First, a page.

The base experienced one of its worst peacetime tragedies in March 1953 when an RB-36 and its entire crew of 23 crashed in Newfoundland while returning from a routine exercise in Europe. On 13 June 1953, President Dwight D. Eisenhower made a personal visit to dedicate the base in memory of Brig Gen Richard E. Ellsworth, commander of the 28th Strategic Reconnaissance Wing, who lost his life in that accident.

Military organizations periodically upgrade manpower and machines from time to time to meet new national security requirements. Ellsworth Air Force Base's organizations were no exception. Headquarters Strategic Air Command (SAC) reassigned the 28 BMW from 8th Air Force back to 15th Air Force in October 1955. Approximately one year later, SAC set plans in motion to replace the 28th's B-36s with the new all-jet B-52 Stratofortress. The last B-36 left Ellsworth on 29 May 1957 and the first B-52 arrived sixteen days later. In 1958 all base units came under the command of the 821st Strategic Aerospace Division, headquartered at Ellsworth.

In October 1960, Ellsworth entered the "Space Age," with the activation of the 850th Strategic Missile Squadron, initially assigned to the 28 BMW. For more than a year this squadron prepared for the emplacement of Titan I intercontinental ballistic missiles (ICBM), which finally arrived in 1962, shortly after the activation of the 44th Strategic Missile Wing (SMW) in January. At that time Headquarters SAC also named the 44 SMW as host wing at Ellsworth.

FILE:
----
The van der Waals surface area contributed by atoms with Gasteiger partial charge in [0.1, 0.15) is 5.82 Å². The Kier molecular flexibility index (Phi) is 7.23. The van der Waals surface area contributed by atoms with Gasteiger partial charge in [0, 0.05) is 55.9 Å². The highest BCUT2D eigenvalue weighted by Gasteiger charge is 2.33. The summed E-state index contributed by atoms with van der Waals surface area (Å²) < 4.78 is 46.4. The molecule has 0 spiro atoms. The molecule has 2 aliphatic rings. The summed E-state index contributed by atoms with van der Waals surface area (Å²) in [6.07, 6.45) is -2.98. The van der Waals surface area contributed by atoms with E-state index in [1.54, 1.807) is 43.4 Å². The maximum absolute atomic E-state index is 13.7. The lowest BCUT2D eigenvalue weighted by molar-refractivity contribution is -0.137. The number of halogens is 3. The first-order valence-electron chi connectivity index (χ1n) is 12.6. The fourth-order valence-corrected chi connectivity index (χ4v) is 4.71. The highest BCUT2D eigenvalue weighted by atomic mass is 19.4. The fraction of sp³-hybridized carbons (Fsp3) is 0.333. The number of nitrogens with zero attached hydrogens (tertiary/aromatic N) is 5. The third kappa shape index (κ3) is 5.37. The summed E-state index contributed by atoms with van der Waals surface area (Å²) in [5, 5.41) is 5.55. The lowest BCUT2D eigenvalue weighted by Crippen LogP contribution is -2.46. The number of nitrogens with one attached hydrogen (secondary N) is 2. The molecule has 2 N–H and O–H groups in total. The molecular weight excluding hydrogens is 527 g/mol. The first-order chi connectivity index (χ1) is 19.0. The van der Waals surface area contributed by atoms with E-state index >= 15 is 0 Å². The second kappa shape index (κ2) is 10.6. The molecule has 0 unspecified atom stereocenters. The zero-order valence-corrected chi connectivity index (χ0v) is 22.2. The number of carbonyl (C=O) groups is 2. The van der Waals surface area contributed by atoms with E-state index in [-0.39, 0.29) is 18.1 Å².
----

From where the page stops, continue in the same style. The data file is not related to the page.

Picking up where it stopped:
Titan's life span was short in western South Dakota. In July 1962, SAC had effectively rendered it obsolete by activating the 66th Strategic Missile Squadron, the first of three such units slated to operate 150 Minuteman I ICBMs under the 44 SMW. The 67th Strategic Missile Squadron joined the 44th in August, followed by the 68th Strategic Missile Squadron in September 1962.

On 1 June 1971, SAC inactivated the 821st Strategic Aerospace Division. By October of that year an upgraded Minuteman II also replaced earlier missiles.

Ellsworth soon became known as "The Showplace of SAC" as it continued to fight the Cold War by maintaining two legs of America's strategic triad: strategic bombardment and ICBMs. It carried out these vital missions for more than 15 years with relatively little change. Then, the 1980s brought many new challenges. In 1986 the base and the 28 BMW made extensive preparations to phase out the aging B-52 fleet and become the new home for the advanced B-1B Lancer. Contractors completed new unaccompanied enlisted dormitories in March, a new security police group headquarters in October, and gave Ellsworth's 13,497 foot runway a much-needed facelift. In addition, they completed new aircraft maintenance facilities for the complex new bird. The last 28 BMW B-52H left in early 1986. In January 1987, the wing received the first of 35 B-1B bombers.